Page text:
“I spent a lot of weekend hours figuring it all out,” she says. “I had to work out an incentive structure that ensured the company didn’t lose, our client didn’t pay more, but our staff were positively positioned. In discussions with our client, the first piece of the puzzle was put in place. The fee structure could be aligned with the new sales model. The incentives on the easier sales campaigns was where magic had been happening for 13 years — but there’d be no magic if the number of sales on the difficult sales campaigns diminished.
“Next, I turned my attention to our top sales people. I needed to make it amazing for them. What do people really care about? What would I want in their position? People love titles, recognition, and real perks. And so, we created an Elite floor. There are 28 positions open in Elite, and it’s never full. There are very specific criteria to qualify for Elite, and if you don’t cut it you’re out. You need to be like Roger Federer — you’re only as good as your last game, or in this case, your last months’ targets.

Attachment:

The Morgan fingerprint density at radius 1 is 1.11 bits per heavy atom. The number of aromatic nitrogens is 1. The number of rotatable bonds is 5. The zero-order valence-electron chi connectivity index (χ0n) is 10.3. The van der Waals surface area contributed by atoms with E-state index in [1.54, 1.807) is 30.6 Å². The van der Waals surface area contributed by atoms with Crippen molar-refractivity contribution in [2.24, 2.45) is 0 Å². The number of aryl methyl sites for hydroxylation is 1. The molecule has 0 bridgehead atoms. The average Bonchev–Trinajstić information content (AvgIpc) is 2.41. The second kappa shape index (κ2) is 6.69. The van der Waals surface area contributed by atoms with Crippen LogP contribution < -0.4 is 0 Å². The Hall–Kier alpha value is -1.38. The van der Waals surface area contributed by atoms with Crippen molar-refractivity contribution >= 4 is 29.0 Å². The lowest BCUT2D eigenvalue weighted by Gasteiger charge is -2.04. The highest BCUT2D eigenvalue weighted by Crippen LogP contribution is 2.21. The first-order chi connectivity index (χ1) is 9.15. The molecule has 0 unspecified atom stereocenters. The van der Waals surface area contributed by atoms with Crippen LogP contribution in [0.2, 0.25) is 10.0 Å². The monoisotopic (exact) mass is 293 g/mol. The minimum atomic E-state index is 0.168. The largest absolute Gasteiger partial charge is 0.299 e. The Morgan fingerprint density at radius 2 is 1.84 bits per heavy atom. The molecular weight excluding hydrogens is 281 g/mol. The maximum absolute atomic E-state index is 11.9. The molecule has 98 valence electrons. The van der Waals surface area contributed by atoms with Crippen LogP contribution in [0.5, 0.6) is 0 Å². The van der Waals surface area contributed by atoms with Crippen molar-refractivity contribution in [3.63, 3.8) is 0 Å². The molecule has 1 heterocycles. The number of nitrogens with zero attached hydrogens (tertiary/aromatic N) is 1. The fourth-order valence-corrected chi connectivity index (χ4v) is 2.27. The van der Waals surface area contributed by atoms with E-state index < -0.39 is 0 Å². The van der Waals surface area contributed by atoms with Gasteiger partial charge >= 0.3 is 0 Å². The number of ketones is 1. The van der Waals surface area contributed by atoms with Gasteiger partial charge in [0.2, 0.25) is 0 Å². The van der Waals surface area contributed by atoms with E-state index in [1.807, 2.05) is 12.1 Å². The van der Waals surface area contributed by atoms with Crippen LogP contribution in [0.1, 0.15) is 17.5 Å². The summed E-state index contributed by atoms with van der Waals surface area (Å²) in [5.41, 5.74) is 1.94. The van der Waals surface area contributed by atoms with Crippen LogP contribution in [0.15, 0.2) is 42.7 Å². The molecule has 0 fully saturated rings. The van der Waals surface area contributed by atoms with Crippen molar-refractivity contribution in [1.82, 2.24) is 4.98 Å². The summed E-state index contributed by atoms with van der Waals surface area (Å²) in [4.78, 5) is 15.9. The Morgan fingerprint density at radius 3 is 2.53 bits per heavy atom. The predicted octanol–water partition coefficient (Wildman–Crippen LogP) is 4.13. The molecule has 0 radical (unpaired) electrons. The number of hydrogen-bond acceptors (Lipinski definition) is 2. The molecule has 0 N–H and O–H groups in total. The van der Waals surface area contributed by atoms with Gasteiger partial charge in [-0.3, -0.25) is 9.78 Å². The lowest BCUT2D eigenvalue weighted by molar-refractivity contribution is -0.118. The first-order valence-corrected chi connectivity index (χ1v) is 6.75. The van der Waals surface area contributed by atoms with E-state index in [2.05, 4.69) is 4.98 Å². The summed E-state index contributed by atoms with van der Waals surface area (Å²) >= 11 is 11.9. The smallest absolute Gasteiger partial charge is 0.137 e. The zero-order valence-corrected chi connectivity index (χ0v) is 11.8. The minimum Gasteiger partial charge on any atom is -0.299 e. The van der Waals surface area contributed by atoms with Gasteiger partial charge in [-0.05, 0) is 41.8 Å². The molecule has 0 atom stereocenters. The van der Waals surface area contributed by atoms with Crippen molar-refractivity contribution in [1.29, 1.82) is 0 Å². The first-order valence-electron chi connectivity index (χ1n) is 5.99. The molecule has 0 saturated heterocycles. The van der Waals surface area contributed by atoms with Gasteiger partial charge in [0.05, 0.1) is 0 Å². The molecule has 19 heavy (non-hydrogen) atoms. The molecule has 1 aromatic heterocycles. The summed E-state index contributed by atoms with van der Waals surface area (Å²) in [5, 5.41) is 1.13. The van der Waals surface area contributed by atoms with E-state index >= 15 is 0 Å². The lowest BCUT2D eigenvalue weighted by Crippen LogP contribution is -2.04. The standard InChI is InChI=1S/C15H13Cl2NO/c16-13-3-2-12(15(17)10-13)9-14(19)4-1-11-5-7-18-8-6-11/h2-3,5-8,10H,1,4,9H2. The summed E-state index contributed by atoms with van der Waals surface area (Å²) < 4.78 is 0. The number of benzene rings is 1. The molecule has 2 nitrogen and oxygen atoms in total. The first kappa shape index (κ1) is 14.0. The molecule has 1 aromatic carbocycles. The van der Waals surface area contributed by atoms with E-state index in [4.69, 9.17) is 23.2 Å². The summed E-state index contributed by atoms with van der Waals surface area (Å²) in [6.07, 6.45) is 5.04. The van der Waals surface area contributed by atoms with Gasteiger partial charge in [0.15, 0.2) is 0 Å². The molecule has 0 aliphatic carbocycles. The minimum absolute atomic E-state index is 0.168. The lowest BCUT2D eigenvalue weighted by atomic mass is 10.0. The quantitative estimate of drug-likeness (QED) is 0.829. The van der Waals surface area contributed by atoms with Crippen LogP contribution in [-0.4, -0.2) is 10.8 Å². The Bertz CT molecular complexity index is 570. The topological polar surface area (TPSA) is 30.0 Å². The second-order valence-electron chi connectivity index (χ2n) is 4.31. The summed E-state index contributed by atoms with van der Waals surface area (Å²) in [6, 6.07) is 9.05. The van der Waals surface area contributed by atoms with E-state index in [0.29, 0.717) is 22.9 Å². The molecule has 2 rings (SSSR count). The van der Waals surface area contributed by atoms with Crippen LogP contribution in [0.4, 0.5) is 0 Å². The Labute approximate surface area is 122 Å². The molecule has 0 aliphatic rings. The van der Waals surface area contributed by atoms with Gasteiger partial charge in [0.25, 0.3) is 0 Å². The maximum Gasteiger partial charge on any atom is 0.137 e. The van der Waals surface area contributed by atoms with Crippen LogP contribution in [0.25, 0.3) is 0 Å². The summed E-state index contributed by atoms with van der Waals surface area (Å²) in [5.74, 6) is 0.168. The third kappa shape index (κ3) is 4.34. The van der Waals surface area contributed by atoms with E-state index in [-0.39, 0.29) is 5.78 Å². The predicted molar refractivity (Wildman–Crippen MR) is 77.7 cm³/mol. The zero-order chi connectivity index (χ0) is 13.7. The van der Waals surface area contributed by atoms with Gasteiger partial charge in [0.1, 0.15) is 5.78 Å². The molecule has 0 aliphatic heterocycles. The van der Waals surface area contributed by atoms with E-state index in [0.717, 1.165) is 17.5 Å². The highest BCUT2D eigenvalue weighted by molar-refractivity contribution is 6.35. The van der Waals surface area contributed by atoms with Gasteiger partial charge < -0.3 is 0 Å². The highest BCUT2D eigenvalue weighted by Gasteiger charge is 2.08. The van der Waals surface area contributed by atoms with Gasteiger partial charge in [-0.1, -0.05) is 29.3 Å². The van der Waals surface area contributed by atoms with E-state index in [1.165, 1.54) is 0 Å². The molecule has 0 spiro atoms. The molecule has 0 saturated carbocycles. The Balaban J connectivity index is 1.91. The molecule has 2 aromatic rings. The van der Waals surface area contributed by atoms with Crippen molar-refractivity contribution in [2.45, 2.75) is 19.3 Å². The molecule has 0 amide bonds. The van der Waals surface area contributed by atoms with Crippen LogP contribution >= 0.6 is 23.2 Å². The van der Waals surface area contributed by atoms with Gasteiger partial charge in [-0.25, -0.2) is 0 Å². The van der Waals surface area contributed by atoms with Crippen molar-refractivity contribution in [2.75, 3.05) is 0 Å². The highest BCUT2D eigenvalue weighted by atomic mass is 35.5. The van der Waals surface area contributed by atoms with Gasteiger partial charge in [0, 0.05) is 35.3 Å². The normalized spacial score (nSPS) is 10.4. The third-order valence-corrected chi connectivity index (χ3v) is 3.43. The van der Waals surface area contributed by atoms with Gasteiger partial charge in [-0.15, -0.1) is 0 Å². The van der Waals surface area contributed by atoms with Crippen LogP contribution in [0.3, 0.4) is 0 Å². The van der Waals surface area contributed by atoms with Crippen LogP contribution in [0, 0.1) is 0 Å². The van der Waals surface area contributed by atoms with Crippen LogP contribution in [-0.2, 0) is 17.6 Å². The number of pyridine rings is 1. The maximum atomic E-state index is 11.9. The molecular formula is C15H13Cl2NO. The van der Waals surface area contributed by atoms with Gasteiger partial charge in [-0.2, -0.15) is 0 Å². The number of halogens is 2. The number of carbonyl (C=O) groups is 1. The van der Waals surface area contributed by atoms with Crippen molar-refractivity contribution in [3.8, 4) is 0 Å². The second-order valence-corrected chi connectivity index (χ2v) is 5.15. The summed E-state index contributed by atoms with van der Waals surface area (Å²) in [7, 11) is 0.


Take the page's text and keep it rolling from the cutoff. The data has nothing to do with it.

“If you’re in Elite however, you get the title, your own parking space, a weekly massage, food orders from a menu every day, snacks, and access to the Elite Shop when you’ve hit target three months in a row. The shop offers everything from tumble dryers and washing machines, to pool tables. Our Elite team also earn in excess of R100 000 per month if their targets are met.”